Self-affirmation improves problem-solving under stress
It's no secret that stress increases your susceptibility to health
problems, and it also impacts your ability to solve problems and be
creative. But methods to prevent associated risks and effects have been
less clear - until now.
A new research provides the first evidence that self-affirmation can
protect against the damaging effects of stress on problem-solving
performance. Understanding that self-affirmation - the process of
identifying and focusing on one's most important values - boosts
stressed individuals' problem-solving abilities will help guide future
research and the development of educational interventions.
"An emerging set of published studies suggest that a brief
self-affirmation activity at the beginning of a school term can boost
academic grade-point averages in under-performing kids at the end of the
semester. This new work suggests a mechanism for these studies, showing
self-affirmation effects on actual problem-solving performance under
pressure," said J. David Creswell,
assistant professor of psychology in CMU's Dietrich College of
Humanities and Social Sciences.
Because previous research indicated that self-affirmation may be an
effective stress management approach, Creswell and his research team had
college students rank-order a set of values (e.g. art, business, family
and friends) in terms of their personal importance, and indicate their
levels of chronic stress. Participants randomly assigned to a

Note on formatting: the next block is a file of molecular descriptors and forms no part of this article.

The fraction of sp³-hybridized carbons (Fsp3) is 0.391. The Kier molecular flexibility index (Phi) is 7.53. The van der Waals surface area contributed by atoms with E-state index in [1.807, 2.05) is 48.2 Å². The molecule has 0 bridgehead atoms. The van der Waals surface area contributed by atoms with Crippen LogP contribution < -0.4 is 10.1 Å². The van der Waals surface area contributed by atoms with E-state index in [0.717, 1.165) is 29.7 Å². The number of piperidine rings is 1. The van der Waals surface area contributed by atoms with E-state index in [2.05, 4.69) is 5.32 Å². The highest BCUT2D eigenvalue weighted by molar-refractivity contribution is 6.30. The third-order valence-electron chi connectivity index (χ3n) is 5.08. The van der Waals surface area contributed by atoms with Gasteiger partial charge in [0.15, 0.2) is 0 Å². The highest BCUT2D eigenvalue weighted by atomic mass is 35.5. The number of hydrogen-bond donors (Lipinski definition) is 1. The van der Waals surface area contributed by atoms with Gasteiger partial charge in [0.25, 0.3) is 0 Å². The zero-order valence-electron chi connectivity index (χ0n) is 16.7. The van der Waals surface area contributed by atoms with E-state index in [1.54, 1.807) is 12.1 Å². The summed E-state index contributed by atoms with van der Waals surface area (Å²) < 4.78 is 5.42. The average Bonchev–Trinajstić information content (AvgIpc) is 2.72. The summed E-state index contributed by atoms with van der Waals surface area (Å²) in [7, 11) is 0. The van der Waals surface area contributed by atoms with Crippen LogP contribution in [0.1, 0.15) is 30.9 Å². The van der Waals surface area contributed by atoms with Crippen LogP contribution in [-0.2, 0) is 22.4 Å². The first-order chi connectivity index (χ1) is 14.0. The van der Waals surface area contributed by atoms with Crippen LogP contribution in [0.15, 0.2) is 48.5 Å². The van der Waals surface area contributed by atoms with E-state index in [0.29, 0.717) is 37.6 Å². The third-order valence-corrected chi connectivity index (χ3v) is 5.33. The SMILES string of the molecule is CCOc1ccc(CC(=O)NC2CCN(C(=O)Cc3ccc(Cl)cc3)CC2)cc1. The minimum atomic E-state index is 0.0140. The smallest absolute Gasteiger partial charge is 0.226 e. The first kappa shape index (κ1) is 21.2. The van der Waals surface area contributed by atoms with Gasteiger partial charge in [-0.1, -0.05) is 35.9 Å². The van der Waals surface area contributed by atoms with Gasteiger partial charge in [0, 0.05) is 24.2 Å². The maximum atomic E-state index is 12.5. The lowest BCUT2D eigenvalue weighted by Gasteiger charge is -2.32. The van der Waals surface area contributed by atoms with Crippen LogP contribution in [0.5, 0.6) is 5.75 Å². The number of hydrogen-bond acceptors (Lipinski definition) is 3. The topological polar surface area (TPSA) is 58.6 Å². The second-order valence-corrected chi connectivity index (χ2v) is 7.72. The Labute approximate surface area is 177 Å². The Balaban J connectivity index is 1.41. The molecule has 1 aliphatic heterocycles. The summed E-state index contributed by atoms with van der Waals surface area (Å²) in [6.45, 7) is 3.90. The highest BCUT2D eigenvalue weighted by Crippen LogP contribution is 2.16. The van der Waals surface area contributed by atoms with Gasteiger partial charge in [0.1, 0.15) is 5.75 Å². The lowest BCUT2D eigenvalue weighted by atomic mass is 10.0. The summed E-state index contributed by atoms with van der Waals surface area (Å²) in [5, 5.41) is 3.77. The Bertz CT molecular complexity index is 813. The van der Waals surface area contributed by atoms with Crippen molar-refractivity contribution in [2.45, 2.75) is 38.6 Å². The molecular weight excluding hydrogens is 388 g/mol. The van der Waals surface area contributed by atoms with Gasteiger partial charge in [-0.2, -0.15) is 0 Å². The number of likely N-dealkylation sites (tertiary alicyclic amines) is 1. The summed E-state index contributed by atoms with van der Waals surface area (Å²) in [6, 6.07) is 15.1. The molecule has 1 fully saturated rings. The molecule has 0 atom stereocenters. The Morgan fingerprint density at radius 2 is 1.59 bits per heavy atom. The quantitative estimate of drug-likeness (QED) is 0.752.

self-affirmation condition were asked to write a couple of sentences
about why their number one ranked value was important (a standard
self-affirmation exercise). All participants then had to complete a
challenging problem-solving task under time pressure, which required
creativity in order to generate correct solutions.
The results showed that participants who were under high levels of
chronic stress during the past month had impaired problem-solving
performance. In fact, they solved about 50 percent fewer problems in the
task. But notably, this effect was qualified by whether participants had
an opportunity to first complete the self-affirmation activity.
Specifically, a brief self-affirmation was effective in eliminating the
deleterious effects of chronic stress on problem-solving performance,
such that chronically stressed self-affirmed participants performed
under pressure at the same level as participants with low chronic stress
"People under high stress can foster better problem-solving simply by
taking a moment beforehand to think about something that is important to
them," Creswell said. "It's an easy-to-use and portable strategy you can
roll out before you enter that high pressure performance situation."